I rarely if ever just give them stuff but I also at some point want to start teaching them that it’s not just hard work that equals money. There’s plenty of people that work really hard on minimum wage, so it’s actually not the case that the world rewards just hard work. The world rewards attention, the world rewards reach, the world rewards impact, the world rewards smart work and leverage as well as hard work. And they’re things that I’m going to have to introduce into teaching my kids. But they’re still quite young so there’s time.
Do you think you teach kids different things at different ages with regards to money?
100%. People are always saying to me I should write a book for children on money, and I’d love to except to a 16 year old and a 6 year old it’s a completely different thing that you’re teaching them. I mean I taught my son to count with golf balls and pound coins from probably the age of not even two. My son knew what a Krugerrand was before his teachers knew what a Krugerrand was because he was winning them when he was getting hole in ones – he’s had 8! Krugerrand’s are worth nine hundred and fifty quid-ish at the moment!
I wanted to introduce him to counting with money, and we travel a lot around the world as well, so I also wanted to get him counting in Euros, US dollars, Cayman dollars etc and he does that as well. I think it’s vital that young people are taught money but I feel like from 0 to maybe 5 or 6 it’s a phase and you gotta teach them to count and then you know maybe 6 to I don’t know eight nine ten I think there’s different stages and it as such that’s hard to write into one book that might be a series of books.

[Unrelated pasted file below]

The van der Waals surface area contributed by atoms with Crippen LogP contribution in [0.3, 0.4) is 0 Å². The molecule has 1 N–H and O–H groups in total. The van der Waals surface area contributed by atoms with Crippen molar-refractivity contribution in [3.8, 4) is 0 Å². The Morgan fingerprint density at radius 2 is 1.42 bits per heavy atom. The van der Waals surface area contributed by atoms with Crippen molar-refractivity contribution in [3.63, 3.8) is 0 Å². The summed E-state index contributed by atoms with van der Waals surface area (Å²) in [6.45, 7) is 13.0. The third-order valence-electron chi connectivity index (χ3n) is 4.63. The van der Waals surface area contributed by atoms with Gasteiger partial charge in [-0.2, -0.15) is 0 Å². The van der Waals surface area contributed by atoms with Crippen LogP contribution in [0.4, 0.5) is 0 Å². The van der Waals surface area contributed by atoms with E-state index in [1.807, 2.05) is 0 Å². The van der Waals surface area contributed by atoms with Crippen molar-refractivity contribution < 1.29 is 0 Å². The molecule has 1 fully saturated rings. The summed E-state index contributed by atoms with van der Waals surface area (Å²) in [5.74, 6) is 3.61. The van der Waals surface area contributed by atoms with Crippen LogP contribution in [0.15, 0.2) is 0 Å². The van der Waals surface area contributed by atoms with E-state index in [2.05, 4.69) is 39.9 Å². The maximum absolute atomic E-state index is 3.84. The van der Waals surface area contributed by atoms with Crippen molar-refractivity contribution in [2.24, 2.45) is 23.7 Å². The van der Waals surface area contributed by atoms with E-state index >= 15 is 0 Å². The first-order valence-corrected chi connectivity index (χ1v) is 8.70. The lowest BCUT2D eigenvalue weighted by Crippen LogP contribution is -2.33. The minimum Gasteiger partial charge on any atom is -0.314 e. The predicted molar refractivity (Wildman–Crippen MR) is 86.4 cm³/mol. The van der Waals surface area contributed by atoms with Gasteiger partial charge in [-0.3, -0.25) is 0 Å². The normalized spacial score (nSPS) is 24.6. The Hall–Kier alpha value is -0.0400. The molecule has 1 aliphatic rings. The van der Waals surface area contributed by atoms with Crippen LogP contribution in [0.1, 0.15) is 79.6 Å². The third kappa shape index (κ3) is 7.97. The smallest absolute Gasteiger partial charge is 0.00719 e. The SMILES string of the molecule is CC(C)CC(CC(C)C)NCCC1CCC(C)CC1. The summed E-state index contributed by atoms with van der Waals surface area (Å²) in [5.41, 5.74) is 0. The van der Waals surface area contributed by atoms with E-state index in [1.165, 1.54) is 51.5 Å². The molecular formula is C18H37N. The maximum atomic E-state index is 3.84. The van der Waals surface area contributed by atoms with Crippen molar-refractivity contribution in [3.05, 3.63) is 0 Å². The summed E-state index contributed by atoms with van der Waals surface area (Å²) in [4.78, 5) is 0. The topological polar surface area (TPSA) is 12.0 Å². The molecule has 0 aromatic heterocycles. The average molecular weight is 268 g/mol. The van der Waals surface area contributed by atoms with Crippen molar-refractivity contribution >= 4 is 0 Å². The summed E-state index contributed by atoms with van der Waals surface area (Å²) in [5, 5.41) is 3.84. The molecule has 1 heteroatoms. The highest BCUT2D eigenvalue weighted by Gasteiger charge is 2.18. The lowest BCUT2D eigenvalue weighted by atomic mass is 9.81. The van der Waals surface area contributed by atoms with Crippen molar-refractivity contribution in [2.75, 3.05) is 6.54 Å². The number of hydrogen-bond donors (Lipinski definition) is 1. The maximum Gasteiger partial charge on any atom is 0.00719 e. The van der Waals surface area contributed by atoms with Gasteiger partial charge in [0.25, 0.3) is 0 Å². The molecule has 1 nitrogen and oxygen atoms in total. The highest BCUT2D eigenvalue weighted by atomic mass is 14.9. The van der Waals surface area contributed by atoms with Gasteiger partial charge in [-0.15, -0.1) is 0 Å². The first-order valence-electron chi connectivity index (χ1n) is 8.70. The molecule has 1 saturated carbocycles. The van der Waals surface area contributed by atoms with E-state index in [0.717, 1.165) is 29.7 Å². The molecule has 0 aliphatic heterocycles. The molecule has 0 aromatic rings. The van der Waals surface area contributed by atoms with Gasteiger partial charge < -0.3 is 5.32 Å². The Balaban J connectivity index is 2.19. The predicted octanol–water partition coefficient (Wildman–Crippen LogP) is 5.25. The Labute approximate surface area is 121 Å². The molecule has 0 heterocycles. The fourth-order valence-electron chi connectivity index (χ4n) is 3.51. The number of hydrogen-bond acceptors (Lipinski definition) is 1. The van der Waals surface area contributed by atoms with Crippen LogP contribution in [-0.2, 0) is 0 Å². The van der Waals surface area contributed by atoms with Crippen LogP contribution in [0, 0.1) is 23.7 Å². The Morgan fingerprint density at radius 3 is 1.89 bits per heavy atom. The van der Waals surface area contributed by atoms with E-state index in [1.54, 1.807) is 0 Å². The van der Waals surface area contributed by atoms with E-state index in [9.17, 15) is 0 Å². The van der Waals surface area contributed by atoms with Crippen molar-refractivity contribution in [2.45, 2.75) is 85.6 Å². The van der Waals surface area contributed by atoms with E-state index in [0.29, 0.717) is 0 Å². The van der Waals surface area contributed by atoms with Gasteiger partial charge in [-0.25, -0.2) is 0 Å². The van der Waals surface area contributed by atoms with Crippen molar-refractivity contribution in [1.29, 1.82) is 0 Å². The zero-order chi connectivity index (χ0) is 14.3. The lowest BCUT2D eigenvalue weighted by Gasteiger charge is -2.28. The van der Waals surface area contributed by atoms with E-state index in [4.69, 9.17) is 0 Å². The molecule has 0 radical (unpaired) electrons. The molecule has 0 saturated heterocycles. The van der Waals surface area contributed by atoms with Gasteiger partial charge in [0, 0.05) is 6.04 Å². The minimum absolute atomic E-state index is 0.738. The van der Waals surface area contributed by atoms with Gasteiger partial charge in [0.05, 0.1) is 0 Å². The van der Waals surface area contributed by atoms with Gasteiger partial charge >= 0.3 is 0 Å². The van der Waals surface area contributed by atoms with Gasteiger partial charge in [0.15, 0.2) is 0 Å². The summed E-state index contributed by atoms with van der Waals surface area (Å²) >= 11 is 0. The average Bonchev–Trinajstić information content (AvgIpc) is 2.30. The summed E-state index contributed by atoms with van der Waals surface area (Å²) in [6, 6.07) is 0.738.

Have you seen the recent Monopoly launch of their electronic version? The Monopoly game but with digital money rather than physical.
Yeah we play it you actually. You have a card not coins, and you put the card into the machine and you charge the card. It’s great, I got my kids playing it years ago when that came out because I thought that that was a great way of teaching them how money works works in a modern way and where money comes from.